In a recent development, Rana Kapoor, former MD, and CEO of troubled Yes Bank was taken into custody by the Enforcement Directorate (ED) on charges of money laundering worth ₹4,300 crores, during his tenure. Kapoor was also termed as India’s second-richest banker.
Today we are here to discuss what led to the rise and fall of Yes Bank & Rana Kapoor
How It All Started
Kapoor was a former Bank of America executive and he set up Rabo India Finance, a non-banking finance company, with the help of Rabo Bank in 1997-98, along with his partners Harkirat Singh and Ashok Kapur. Rana Kapoor was Ashok Kapur’s brother-in-law.
During that time, the Indian Government was planning to offer new banking licenses. That is when the team decided to open a bank, soon after setting up Rabo Finance. They succeeded, but a year before Yes Bank started operation, Mr. Harkirat Singh fell out with Ashok Kapur and Rana Kapoor and quit the venture. So, Yes Bank started operation in 2004, with Ashok Kapur as chairman and Rana Kapoor as MD & CEO. The bank had an initial public offering in the same year.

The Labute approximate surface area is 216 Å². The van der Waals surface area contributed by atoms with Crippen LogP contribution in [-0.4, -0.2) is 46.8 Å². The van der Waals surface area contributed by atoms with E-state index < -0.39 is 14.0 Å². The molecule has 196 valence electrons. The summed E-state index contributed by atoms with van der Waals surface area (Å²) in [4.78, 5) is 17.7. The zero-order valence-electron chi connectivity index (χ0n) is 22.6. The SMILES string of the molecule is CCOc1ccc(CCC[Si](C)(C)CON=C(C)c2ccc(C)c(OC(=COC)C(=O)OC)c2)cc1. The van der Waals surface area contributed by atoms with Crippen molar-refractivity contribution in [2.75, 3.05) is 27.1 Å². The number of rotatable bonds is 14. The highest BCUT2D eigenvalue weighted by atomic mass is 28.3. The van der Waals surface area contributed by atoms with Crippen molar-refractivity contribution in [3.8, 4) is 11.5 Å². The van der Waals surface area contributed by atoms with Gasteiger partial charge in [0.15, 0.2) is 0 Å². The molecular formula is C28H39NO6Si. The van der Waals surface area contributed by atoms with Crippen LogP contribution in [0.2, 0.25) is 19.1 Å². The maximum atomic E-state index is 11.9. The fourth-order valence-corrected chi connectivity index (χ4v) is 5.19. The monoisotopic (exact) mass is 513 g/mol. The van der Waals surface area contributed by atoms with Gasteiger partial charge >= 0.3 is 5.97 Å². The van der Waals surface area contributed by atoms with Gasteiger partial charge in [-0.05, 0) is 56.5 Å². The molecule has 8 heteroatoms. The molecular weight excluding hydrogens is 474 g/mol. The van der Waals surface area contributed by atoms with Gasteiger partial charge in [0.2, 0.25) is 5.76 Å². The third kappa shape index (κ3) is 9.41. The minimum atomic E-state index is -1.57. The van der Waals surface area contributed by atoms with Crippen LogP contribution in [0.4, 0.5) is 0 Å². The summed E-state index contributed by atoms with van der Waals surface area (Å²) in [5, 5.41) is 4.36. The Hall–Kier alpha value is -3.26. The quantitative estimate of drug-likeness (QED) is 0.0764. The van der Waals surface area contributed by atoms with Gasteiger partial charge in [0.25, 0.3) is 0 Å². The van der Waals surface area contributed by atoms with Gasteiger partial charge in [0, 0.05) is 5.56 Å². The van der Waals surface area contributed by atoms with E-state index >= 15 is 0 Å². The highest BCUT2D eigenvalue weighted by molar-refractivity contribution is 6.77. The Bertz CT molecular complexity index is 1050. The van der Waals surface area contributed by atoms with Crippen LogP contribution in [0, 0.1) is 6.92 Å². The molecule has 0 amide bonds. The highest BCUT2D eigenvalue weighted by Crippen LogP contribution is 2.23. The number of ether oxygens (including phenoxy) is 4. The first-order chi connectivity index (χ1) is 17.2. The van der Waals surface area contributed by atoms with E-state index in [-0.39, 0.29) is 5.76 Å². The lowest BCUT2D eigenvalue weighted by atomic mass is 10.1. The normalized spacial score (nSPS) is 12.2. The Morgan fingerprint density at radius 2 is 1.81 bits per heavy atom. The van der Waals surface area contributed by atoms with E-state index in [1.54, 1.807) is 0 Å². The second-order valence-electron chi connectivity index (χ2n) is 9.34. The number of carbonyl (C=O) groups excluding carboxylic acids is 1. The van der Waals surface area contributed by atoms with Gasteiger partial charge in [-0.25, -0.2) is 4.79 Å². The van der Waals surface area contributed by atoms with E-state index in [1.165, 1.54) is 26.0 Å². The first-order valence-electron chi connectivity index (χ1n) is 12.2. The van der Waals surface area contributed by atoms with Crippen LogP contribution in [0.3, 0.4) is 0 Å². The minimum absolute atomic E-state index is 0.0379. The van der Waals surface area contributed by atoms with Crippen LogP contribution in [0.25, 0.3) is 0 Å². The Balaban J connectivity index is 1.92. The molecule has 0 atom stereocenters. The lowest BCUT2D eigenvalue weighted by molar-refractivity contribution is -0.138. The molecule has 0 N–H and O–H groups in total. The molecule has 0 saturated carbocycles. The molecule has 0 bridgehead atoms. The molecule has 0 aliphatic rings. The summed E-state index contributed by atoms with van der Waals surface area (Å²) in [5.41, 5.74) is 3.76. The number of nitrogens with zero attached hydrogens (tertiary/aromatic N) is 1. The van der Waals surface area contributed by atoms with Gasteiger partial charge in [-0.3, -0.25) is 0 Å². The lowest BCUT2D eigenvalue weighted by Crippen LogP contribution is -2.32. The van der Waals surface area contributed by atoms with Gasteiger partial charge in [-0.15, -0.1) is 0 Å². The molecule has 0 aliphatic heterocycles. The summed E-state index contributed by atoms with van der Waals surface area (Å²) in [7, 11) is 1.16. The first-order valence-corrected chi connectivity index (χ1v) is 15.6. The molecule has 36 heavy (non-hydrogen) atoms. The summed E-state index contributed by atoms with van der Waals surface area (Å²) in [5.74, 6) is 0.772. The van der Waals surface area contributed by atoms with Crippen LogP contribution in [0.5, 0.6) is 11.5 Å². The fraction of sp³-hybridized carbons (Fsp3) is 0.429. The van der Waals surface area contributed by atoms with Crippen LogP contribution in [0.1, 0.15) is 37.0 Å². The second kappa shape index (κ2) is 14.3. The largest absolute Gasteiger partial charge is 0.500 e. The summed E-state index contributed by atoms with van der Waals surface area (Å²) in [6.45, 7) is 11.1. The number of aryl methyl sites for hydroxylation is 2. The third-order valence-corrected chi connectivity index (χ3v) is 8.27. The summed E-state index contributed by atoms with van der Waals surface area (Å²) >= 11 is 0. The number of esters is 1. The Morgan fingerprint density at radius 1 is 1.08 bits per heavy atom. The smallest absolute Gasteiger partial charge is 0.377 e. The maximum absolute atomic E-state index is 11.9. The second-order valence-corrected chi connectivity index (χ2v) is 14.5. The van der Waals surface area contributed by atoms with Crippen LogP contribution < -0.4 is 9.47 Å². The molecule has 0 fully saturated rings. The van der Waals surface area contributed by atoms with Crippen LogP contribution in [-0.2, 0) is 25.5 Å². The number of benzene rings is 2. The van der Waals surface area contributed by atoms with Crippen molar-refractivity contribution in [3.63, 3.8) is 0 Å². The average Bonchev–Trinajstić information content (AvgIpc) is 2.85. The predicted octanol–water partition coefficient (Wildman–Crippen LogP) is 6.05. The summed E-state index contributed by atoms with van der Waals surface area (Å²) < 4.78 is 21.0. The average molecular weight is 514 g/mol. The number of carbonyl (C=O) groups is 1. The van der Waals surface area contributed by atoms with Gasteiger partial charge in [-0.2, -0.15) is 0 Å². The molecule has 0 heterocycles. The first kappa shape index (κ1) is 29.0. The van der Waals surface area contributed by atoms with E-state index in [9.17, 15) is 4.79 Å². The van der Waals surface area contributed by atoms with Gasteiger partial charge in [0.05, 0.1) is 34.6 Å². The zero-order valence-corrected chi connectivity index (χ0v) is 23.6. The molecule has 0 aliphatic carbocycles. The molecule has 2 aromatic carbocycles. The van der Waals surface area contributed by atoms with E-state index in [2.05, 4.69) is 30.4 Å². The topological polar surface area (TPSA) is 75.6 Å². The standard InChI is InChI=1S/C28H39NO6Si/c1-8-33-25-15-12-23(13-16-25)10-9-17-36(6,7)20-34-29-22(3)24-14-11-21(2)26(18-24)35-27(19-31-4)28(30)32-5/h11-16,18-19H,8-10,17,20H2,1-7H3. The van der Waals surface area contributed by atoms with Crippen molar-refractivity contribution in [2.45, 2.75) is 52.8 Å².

During the first phase of growth, the bank, under Mr. Kapoor, focused on the retail liabilities franchise and corporate lending. Just when Yes Bank was preparing for the second phase, Ashok Kapur was killed in the 2008 terror attack in Mumbai.
Yes Bank, however, kept its growth momentum. Around 2012-13, a controversy broke out when Ashok Kapur’s wife alleged they were not given proper representation on the board of the bank. The Kapurs and Rana Kapoor would reach a truce in 2019.
Where The Troubles Began.
Meanwhile, Yes Bank was on the path of aggressive growth. Its exponential growth since 2014 did not go unnoticed by the banking regulator. As of March 31, 2014, the bank’s loan book stood at ₹55,633 crore and deposits ₹74,192 crores. The loan book grew to ₹2,24,505 crore at the end of the second quarter (September) of the current financial year, while deposits were at ₹2,09,497 crore. So in the last five years, the loan book grew by over four times, but deposits failed to keep pace. Asset quality worsened during the period, with gross non-performing assets going up from 0.31% as of March 2014 to 7.39%.
The RBI was also worried about governance practices. It denied Rana Kapoor three more years after his term ended in August 2018, despite the board’s endorsement. He was finally given extension till January 2019.
After quitting the bank, Rana Kapoor would move quickly to sell his stake and by November 2019, his stake in the bank would come down to 900 shares, held by Yes Capital (India) Private Limited.
Two days after the government put a moratorium on the bank, the Enforcement Directorate arrested him under the Prevention of Money Laundering Act (PMLA) because he was not allegedly cooperating in the probe.